To win in a world of mass customization, e-commerce, direct-to-consumer and omnichannel strategies, you need machinery that's built to adapt. Today's consumers expect to get the products they want, when they want them – often personalized to their individual tastes and preferences.
To meet this challenge, progressive machine builders are delivering machinery that adapts to the products being made and packaged, rather than forcing products to conform to a rigidly sequential process.
This is the adaptive machine.
Independently controlled shuttles allow the adaptive machine to change product format on-the-fly with no lost productivity.
Changeovers are pushbutton fast and fully automated, with no tools, change parts or human intervention.
A production line can even be readily reconfigured to run new products, thanks to a modular design and the use of a digital twin to simulate the new operations.
Flexible track layouts, load-balanced parallel processing, full-speed merging and dividing of product flow, perfectly synchronized robots: The adaptive machine handles higher volumes of shorter runs with greater product variability.
There's no need for queuing or buffers, for an even smaller footprint. Digital twins optimize configuration up front and allow easy adaptation to future requirements.
With the adaptive machine, there's no compromise between flexibility and performance.
Tight synchronization of independently controlled shuttles leads to higher throughput and greater productivity.
Replace rigidly timed sequential processes with dynamic, responsive solutions – and discover new dimensions of efficiency and productivity.
The adaptive machine supports digital business strategies with the ability to deliver cost-effective, automated, make-to-order mass customization for the first time ever. Manufacturers can now offer personalized, even batch-size-one order fulfillment directly from the production line to the consumer.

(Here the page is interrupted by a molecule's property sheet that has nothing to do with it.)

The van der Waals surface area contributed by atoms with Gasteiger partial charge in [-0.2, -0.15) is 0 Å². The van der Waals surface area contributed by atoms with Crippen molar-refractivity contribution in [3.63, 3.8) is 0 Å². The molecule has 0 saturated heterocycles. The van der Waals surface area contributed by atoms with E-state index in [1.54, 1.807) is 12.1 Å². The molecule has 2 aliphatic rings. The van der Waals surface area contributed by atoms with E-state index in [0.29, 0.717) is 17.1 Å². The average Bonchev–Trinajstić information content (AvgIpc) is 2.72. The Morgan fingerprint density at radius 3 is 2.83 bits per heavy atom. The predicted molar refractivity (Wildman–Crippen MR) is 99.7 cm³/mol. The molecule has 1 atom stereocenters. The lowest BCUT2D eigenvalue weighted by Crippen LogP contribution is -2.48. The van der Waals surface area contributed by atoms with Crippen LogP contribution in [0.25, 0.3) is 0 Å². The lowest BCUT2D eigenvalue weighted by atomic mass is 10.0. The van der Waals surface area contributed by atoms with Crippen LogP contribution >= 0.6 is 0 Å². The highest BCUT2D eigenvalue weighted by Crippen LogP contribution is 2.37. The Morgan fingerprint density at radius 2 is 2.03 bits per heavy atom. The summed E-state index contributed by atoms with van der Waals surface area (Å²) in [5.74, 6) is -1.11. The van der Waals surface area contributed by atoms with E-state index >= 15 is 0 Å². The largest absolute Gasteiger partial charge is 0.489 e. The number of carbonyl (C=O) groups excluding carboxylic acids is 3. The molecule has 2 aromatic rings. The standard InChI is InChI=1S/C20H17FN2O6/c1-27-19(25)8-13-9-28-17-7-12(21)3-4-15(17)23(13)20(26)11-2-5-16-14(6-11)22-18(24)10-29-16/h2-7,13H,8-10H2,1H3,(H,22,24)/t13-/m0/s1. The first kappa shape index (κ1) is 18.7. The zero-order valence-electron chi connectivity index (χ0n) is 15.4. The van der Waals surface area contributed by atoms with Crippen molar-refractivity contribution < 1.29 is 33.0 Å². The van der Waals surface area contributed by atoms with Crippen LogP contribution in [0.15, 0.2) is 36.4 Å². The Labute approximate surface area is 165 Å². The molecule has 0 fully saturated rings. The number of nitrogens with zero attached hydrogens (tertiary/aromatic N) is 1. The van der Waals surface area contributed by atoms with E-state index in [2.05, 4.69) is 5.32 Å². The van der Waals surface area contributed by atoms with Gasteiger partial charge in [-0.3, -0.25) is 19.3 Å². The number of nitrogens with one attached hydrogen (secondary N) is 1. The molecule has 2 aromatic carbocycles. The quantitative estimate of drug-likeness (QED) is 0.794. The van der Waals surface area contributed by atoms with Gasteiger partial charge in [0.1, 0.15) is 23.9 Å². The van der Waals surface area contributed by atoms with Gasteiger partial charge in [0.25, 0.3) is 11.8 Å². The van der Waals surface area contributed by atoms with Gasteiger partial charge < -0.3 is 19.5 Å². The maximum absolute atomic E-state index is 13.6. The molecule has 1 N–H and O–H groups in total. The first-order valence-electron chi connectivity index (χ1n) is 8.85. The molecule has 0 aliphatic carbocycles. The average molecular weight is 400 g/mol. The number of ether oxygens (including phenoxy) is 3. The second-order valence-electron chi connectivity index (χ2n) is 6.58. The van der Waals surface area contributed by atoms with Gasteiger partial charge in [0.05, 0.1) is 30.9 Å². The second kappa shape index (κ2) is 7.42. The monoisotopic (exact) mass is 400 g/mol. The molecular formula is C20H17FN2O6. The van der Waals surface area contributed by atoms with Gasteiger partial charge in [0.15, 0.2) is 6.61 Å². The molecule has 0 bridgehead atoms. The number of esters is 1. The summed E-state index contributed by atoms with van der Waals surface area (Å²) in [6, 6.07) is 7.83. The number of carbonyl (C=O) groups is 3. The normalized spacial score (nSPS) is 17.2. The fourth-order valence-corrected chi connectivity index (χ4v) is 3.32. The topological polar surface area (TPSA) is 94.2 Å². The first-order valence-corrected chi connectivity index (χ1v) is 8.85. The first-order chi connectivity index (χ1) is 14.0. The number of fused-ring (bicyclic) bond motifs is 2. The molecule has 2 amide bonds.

The marketplace is seeing more and more adaptive machine designs arise to meet specific packaging challenges. Many make ingenious use of adaptive machine attributes to deliver innovative new solutions. Here are a few of our favorite examples.
Ronchi adaptive bottle unscrambler performs fast, frequent automated changeovers.
JLS Automation robotic cartoner uses intelligent track system to adjust carton size on the fly.
Makro rotary labeler uses dual tracks to adjust container and label size on the fly.
Goglio adaptive vacuum bag packaging line for powder, granular and chunk products.
IMA Automation uses digital twin to accurately simulate adaptive machine performance.
Krones bottling on demand achieves batch-size-one production to consumer order.
PFM poucher leverages intelligent track technology to perform format changes in seconds.
R.A. Jones cartoner uses track technology to handle multiple product types, carton sizes, infeed rates.
Scaligera sausage sleever increases flexibility, speed and quality through adaptive machine technology.
Wolf top closing machine gently handles sustainable paper bags with intelligent track technology.
Loupe robotic case packer uses track system to run different product configurations without any changes in hard tooling.
ABB Concept: robots, cobots and track interact to automate batch-size-one customization.
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